Early history examines the archaeological record that tells the story of the first inhabitants of Rhode Island. Learn about the prehistory and culture of the first early inhabitants, and what lessons it might teach us about the early history of Rhode Island.
Native people occupied Rhode Island for thousands of years before explorers and settlers from Europe came to North America. The Narragansett tribe was the largest and occupied the greatest area of land. The Narragansett were part of loosely organized confederation of tribes called the Algonquin, with settlements up and down the East coast of North America. Other groups of Algonquin, some allied with the Narragansett, and some enemies, also lived in the area that would become Rhode Island.
Other tribal people who lived on many of the islands in the bay, including the Wampanoag, the Cowesett, the Shawoment, the Nipmuck, the Niantic, and the Pequot, also lived in the area.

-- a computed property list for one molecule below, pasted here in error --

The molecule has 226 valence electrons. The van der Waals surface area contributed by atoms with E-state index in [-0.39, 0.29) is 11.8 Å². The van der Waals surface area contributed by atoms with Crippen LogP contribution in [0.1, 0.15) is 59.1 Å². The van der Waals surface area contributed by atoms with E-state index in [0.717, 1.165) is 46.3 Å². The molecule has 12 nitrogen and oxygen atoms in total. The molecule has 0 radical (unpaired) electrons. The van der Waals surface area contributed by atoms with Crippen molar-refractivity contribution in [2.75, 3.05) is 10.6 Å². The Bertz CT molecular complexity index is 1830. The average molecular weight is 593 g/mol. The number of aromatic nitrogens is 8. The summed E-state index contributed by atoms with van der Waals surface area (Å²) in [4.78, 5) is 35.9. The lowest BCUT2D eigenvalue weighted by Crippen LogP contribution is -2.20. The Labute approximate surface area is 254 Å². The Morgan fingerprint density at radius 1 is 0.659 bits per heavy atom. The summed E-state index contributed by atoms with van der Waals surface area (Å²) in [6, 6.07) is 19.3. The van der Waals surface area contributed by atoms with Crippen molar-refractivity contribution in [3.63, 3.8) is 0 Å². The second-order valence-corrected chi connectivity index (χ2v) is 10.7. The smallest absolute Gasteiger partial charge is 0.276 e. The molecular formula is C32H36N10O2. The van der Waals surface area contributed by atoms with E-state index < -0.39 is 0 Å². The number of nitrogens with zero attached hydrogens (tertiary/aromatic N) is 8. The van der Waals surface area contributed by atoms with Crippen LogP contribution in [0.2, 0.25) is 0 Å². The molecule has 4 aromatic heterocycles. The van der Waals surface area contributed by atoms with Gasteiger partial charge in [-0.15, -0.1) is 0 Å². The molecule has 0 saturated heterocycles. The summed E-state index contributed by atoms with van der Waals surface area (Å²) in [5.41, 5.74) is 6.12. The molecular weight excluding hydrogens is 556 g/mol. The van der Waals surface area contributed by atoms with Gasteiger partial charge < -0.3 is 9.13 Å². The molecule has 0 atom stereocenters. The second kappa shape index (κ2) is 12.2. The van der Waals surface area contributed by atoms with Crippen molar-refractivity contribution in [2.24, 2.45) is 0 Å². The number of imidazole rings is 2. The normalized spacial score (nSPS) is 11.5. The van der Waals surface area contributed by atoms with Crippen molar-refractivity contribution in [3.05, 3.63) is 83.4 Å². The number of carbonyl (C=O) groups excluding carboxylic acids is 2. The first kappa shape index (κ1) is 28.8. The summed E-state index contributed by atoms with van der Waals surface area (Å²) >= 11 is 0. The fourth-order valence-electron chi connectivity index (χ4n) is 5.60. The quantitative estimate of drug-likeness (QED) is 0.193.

Experts believe that around 7,000 Narragansett Indians lived in the area at the time the first European settlers arrived. The native tribes farmed the land and also fished and hunted. Women were responsible for planting, harvesting, preparing the food, gathering shellfish, and the building of the bark huts the people lived in. Men, on the other hand, spent much of their time in recreational activities, and assisted the women with fishing and hunting. Men called "sachems"l ed small villages of Indians who lived in family groups. Each village owed allegiance to two chief sachems who inherited their positions.
Soon after the arrival of European settlers, famine and diseases brought by the new settlers greatly reduced the number of native people in the area. In 1676, the killing of Metacom, the Wampanoag chief, by an Indian allied with white settlers, ended the worst of the conflicts between European settlers and native people. The remaining tribes banded together and eventually came to use the tribal name Narragansett.
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